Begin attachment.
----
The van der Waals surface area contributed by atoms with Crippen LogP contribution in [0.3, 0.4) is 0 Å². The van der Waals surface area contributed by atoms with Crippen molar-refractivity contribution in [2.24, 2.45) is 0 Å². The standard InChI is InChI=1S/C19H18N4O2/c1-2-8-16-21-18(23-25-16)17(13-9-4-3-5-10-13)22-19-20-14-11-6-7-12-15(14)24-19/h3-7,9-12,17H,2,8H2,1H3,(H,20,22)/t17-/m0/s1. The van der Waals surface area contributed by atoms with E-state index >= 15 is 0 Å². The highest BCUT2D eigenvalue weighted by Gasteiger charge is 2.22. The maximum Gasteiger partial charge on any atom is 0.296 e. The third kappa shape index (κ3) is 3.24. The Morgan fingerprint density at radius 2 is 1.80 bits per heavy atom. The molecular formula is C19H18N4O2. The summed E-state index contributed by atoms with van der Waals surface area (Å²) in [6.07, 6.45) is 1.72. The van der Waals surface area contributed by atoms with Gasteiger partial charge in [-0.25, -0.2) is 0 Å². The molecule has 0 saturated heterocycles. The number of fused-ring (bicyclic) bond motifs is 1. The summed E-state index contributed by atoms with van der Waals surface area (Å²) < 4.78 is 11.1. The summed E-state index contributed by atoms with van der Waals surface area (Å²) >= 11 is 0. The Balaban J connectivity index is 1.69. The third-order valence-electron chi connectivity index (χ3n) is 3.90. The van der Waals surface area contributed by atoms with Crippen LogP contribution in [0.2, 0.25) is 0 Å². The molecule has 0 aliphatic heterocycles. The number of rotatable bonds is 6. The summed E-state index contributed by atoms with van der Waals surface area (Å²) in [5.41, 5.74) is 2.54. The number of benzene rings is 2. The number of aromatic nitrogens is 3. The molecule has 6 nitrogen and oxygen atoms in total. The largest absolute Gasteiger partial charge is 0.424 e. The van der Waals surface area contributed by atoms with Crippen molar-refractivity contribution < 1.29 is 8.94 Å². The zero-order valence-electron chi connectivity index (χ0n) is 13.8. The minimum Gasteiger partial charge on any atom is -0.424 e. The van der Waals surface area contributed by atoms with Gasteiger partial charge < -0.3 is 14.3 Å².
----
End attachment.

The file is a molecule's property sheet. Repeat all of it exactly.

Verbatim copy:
The van der Waals surface area contributed by atoms with Crippen LogP contribution in [0.3, 0.4) is 0 Å². The van der Waals surface area contributed by atoms with Crippen molar-refractivity contribution in [2.24, 2.45) is 0 Å². The standard InChI is InChI=1S/C19H18N4O2/c1-2-8-16-21-18(23-25-16)17(13-9-4-3-5-10-13)22-19-20-14-11-6-7-12-15(14)24-19/h3-7,9-12,17H,2,8H2,1H3,(H,20,22)/t17-/m0/s1. The van der Waals surface area contributed by atoms with E-state index >= 15 is 0 Å². The highest BCUT2D eigenvalue weighted by Gasteiger charge is 2.22. The maximum Gasteiger partial charge on any atom is 0.296 e. The third kappa shape index (κ3) is 3.24. The Morgan fingerprint density at radius 2 is 1.80 bits per heavy atom. The molecular formula is C19H18N4O2. The summed E-state index contributed by atoms with van der Waals surface area (Å²) in [6.07, 6.45) is 1.72. The van der Waals surface area contributed by atoms with Gasteiger partial charge in [-0.25, -0.2) is 0 Å². The molecule has 0 saturated heterocycles. The number of fused-ring (bicyclic) bond motifs is 1. The summed E-state index contributed by atoms with van der Waals surface area (Å²) < 4.78 is 11.1. The summed E-state index contributed by atoms with van der Waals surface area (Å²) >= 11 is 0. The Balaban J connectivity index is 1.69. The third-order valence-electron chi connectivity index (χ3n) is 3.90. The van der Waals surface area contributed by atoms with Crippen LogP contribution in [0.2, 0.25) is 0 Å². The molecule has 0 aliphatic heterocycles. The number of rotatable bonds is 6. The summed E-state index contributed by atoms with van der Waals surface area (Å²) in [5.41, 5.74) is 2.54. The number of benzene rings is 2. The number of aromatic nitrogens is 3. The molecule has 6 nitrogen and oxygen atoms in total. The largest absolute Gasteiger partial charge is 0.424 e. The van der Waals surface area contributed by atoms with Crippen molar-refractivity contribution < 1.29 is 8.94 Å². The zero-order valence-electron chi connectivity index (χ0n) is 13.8. The minimum Gasteiger partial charge on any atom is -0.424 e. The van der Waals surface area contributed by atoms with Gasteiger partial charge < -0.3 is 14.3 Å².